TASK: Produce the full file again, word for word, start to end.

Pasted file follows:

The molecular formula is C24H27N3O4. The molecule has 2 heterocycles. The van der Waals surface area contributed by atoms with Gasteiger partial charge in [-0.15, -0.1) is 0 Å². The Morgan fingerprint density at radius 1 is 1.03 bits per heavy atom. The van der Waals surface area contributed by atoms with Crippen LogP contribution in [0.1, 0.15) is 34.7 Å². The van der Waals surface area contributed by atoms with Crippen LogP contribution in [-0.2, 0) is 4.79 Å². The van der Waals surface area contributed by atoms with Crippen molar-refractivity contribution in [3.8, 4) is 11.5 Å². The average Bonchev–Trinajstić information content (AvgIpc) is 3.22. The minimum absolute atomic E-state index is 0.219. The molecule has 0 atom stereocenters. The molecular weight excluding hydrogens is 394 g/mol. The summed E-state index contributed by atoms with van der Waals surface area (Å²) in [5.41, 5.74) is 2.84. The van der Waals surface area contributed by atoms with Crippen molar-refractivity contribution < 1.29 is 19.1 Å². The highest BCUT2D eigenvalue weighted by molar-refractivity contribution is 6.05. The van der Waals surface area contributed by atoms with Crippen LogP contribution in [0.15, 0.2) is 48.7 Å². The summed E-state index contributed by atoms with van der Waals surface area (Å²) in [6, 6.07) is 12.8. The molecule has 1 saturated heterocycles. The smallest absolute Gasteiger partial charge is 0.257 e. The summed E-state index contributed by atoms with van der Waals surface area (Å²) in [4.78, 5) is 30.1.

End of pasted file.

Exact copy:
The molecular formula is C24H27N3O4. The molecule has 2 heterocycles. The van der Waals surface area contributed by atoms with Gasteiger partial charge in [-0.15, -0.1) is 0 Å². The Morgan fingerprint density at radius 1 is 1.03 bits per heavy atom. The van der Waals surface area contributed by atoms with Crippen LogP contribution in [0.1, 0.15) is 34.7 Å². The van der Waals surface area contributed by atoms with Crippen LogP contribution in [-0.2, 0) is 4.79 Å². The van der Waals surface area contributed by atoms with Crippen molar-refractivity contribution in [3.8, 4) is 11.5 Å². The average Bonchev–Trinajstić information content (AvgIpc) is 3.22. The minimum absolute atomic E-state index is 0.219. The molecule has 0 atom stereocenters. The molecular weight excluding hydrogens is 394 g/mol. The summed E-state index contributed by atoms with van der Waals surface area (Å²) in [5.41, 5.74) is 2.84. The van der Waals surface area contributed by atoms with Crippen molar-refractivity contribution < 1.29 is 19.1 Å². The highest BCUT2D eigenvalue weighted by molar-refractivity contribution is 6.05. The van der Waals surface area contributed by atoms with Crippen LogP contribution in [0.15, 0.2) is 48.7 Å². The summed E-state index contributed by atoms with van der Waals surface area (Å²) in [6, 6.07) is 12.8. The molecule has 1 saturated heterocycles. The smallest absolute Gasteiger partial charge is 0.257 e. The summed E-state index contributed by atoms with van der Waals surface area (Å²) in [4.78, 5) is 30.1.